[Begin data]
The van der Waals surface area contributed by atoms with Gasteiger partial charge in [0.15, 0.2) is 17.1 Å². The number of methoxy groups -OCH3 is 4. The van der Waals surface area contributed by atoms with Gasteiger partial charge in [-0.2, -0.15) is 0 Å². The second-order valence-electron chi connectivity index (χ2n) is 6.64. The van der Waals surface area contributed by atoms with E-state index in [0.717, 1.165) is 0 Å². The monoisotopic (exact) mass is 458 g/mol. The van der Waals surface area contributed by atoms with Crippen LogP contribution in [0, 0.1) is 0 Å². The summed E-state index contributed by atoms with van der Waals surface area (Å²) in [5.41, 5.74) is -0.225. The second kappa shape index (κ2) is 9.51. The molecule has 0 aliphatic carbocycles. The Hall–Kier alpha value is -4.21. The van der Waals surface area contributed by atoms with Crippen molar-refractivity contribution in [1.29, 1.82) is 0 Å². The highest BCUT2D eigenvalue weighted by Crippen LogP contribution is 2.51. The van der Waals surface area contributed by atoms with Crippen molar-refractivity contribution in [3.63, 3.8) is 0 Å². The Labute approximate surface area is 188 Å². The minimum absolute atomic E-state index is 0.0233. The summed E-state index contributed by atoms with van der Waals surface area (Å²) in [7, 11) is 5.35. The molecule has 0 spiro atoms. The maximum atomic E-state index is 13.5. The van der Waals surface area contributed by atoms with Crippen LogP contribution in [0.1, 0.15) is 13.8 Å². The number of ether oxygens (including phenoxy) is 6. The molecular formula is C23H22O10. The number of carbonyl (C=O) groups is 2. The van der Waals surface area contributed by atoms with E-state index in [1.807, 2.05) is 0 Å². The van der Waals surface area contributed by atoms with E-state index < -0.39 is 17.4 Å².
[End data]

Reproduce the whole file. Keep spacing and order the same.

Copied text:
The van der Waals surface area contributed by atoms with Gasteiger partial charge in [0.15, 0.2) is 17.1 Å². The number of methoxy groups -OCH3 is 4. The van der Waals surface area contributed by atoms with Gasteiger partial charge in [-0.2, -0.15) is 0 Å². The second-order valence-electron chi connectivity index (χ2n) is 6.64. The van der Waals surface area contributed by atoms with E-state index in [0.717, 1.165) is 0 Å². The monoisotopic (exact) mass is 458 g/mol. The van der Waals surface area contributed by atoms with Crippen LogP contribution in [0, 0.1) is 0 Å². The summed E-state index contributed by atoms with van der Waals surface area (Å²) in [5.41, 5.74) is -0.225. The second kappa shape index (κ2) is 9.51. The molecule has 0 aliphatic carbocycles. The Hall–Kier alpha value is -4.21. The van der Waals surface area contributed by atoms with Crippen molar-refractivity contribution in [1.29, 1.82) is 0 Å². The highest BCUT2D eigenvalue weighted by Crippen LogP contribution is 2.51. The van der Waals surface area contributed by atoms with Crippen molar-refractivity contribution in [3.63, 3.8) is 0 Å². The Labute approximate surface area is 188 Å². The minimum absolute atomic E-state index is 0.0233. The summed E-state index contributed by atoms with van der Waals surface area (Å²) in [7, 11) is 5.35. The molecule has 0 spiro atoms. The maximum atomic E-state index is 13.5. The van der Waals surface area contributed by atoms with Crippen LogP contribution in [0.1, 0.15) is 13.8 Å². The number of ether oxygens (including phenoxy) is 6. The molecular formula is C23H22O10. The number of carbonyl (C=O) groups is 2. The van der Waals surface area contributed by atoms with E-state index in [1.807, 2.05) is 0 Å². The van der Waals surface area contributed by atoms with E-state index < -0.39 is 17.4 Å².